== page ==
11 May 2011

"DOJ Wants to Make ISPs Keep Data on Your Internet Use"

Reason: Hit & Run | Jacob Sullum | DOJ Wants to Make ISPs Keep Data on Your Internet Use

Politico reports that the Justice Department wants Congress to make Internet service providers store data about their users for a specified length of time to facilitate federal investigations:
I find it deliciously ironic that the DOJ is aftercompanies like Google and Yahoo and Apple for collecting data about users without their explicit approval while simultaneously requiring ISPs to collect data about users without giving them any choice in the matter.

Sullum's conclusion is on-point:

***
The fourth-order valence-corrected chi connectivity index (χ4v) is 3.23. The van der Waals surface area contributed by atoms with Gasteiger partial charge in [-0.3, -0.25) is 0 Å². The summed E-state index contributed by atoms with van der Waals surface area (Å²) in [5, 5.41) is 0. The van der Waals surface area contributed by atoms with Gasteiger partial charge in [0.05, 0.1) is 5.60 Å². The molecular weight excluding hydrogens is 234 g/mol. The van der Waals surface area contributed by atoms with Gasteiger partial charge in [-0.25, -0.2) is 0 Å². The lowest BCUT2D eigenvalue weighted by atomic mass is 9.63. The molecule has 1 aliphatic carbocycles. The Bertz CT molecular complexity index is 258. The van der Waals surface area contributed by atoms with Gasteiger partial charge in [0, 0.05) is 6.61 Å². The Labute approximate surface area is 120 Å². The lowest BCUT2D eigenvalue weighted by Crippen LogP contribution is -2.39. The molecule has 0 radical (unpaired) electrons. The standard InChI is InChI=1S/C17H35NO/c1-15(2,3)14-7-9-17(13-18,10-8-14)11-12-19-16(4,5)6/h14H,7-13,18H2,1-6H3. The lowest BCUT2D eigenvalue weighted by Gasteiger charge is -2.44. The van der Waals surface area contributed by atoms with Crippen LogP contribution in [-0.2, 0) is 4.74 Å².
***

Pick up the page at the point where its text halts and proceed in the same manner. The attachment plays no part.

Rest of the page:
Opponents of the Clipper chip, an encryption system with a government-held key that the Clinton administration wanted to mandate for telecommunications, used to ask whether we should all be forced to hand over over house keys to the local police, just in case they need them, or keep our window blinds up at all times to facilitate government surveillance. If those demands are unreasonable, why is it OK to insist that our ISPs keep track of us and save the records, just in case the government wants them? The argument for CALEA was that the government just wanted to keep the capability it historically had to listen in on phone conversations upon obtaining a warrant. Yet the statute now applies to email and other forms of communication that did not exist when wiretap law was developed. Likewise the DOJ's new legislative proposal. Why assume that Internet users must be trackable simply because phone lines used to be tappable?

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